54mm British Riflemen, Peninsular War and Waterloo, Italieri, my collection

54mm British Light Company, Victrix, my collection

For my own reasons, I wanted the scale to be 54mm a figure.  I love this size for Skirmish games; they are easy to see and easy to handle, and the size forces the battlefield to be manageable on one table.  My original inspiration was an old book by Paddy Griffith called NAPOLEONIC WARGAMING FOR FUN.  It’s a fun book about several versions of napoleonic games that Mr. Griffith designed over the years.  Nothing I’d try these days, but one design I did really like was his version of a man to man Napoleonic game.  This really doesn’t happen very much in this niche of miniature wargaming.  Napleonics is for big battles, right?  Lovely uniforms, massed infantry formations, artillery batteries, cavalry charges with hussars ranked knee to knee, resplendent down to their pink piping and pigtails.

Well, sure it is.

Still, I often imagine what it’s like in that space in between where the big battalions meet and crash into each other.  There has to be a No-Man’s land where small groups of deployed skirmishers meet each other, for just a moment in time, before the big formations crash into each other.  For that glorious 15 minutes to half an hour, there should be a place on a Napoleonic battlefield where individuals continue to make a difference, where Skirmishers can attempt to pick off officers and sergeants, disrupting the enemy advance.   Such a game would have to move fast, represent individual soldiers by preference, possess command and control tracing back to individual leaders, and somehow represent the impact of that larger battlefield entering their little skirmish bubble during the course of the game.  Skirmishers, after all, were detached from larger companies.  Designated Light formations certainly could skirmish AND form formations.  British Rifle Companies lived in the skirmish zone, their entire purpose in life was to leap nimbly about, find cover and load their slow but accurate Baker rifles to harass, impede and otherwise disrupt enemy attacks by killing the chain of command from a distance.  Napoleon was not as firm of a believer in the rifle, but the Voltigeurs were also trained to screen an advance and act as elite marksmen for the French side of the field.  It’s when these two types of soldiers– the nimble, slow-firing Britons and the nimble, faster-firing but more inaccurate French, intersected as screens for the big attacks, THERE is where a man to man game of Napoleonic warfare makes sense.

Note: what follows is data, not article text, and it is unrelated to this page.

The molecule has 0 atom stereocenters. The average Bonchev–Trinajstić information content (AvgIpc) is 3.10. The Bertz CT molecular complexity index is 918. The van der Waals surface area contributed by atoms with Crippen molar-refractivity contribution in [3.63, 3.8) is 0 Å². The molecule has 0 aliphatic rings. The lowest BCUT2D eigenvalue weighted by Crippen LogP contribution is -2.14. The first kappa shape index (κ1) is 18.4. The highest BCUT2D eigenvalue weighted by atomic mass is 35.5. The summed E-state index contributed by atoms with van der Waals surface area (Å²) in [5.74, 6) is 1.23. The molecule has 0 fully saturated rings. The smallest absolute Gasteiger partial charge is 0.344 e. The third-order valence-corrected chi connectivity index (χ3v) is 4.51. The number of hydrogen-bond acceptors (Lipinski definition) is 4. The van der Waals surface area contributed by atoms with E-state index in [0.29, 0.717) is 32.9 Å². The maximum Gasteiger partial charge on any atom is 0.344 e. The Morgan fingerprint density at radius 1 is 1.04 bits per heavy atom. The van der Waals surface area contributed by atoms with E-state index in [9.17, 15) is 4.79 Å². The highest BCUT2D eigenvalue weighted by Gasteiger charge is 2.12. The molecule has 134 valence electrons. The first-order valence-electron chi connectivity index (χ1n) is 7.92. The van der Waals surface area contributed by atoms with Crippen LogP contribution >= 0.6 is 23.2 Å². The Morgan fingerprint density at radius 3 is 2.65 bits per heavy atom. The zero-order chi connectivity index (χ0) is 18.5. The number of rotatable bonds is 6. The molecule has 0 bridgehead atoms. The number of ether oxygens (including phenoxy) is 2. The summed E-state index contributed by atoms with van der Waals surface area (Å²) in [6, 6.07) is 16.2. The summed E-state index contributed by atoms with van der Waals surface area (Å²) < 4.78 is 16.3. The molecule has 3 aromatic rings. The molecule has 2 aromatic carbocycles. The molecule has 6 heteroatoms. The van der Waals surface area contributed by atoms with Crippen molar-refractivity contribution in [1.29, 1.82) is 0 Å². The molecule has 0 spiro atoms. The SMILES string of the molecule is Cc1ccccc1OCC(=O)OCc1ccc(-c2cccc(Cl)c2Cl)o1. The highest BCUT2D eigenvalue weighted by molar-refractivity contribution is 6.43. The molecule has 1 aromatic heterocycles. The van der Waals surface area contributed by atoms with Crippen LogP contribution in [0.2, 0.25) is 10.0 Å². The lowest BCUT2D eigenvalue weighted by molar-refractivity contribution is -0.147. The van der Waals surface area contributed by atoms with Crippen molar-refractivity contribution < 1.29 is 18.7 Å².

The V&R rules (* Voltigeur and Rifleman) I came up with featured breaking a turn down into segments.  Again, this was heavily influenced by the Paddy Griffith book I mentioned above.  You rolled for characteristics of the soldiers in your company, just like a roleplaying game.  STR came in handy for giving more hit points and in melee, DEX allowed you to reload and aim faster and better, MOVE may allow a few more inches of movement more or less a turn, AIM was for firing, LDR was for Sergeants, Corporals, Lieutenants and Captains, and was great for Rallying, Moving men into and out of formation, and giving orders.  As Paddy G. had envisioned it, every action took a segment.  Where he and I parted ways was I thought he got a little too microscopic with his approach to actions and segments.  Picking up a ramrod was a segment.  Cocking a musket was a segment, attaching a bayonet a segment etc.

The “Action Chart” from Paddy Griffith’s ancient Napoleonic Man to Man Skirmish Game. This really impressed me when I was 15.

Every portion of the British Musket drill was broken down into segments.  I thought that was fascinating when I was 15 and read Napoleonic Wargaming for Fun for the first time, but as an adult, now I can see that that would make for a miserable game for modern tastes.  I didn’t have 30 years of experience back then.  I don’t think any player these days, especially convention wargame players, have the patience for such micro management of actions.  So, in fact, would V&R be miserable, as first I imagined it to be.  I streamlined the actions to six for muskets and eight for rifles, seven if taploading– and it still doesn’t play fast enough for me.

Detail from a rogues gallery spreadsheet with many V&R characters rolled up.

I have looked for smaller scale miniature games that might work– I have high hopes for Sharpe Practice by Two Fat Lardies (and purchased it!), but it appears to be maybe one scale size too large, and maybe a little too much for 54mm figures.  Great rules, though.. if I get a whole passle of 28mm Nappy figures, I’m going to be all in for this rules set.

 For 54mm scale, though, I needed a rule set that emphasizes individual actions, not group actions.  That’s why I started on Voltigeur & Rifleman– I still need something that’s relatively fast moving, and the V&R approach won’ t hack it without a lot of re-work and playtesting.

Enter CHOSEN MEN, by Osprey Games.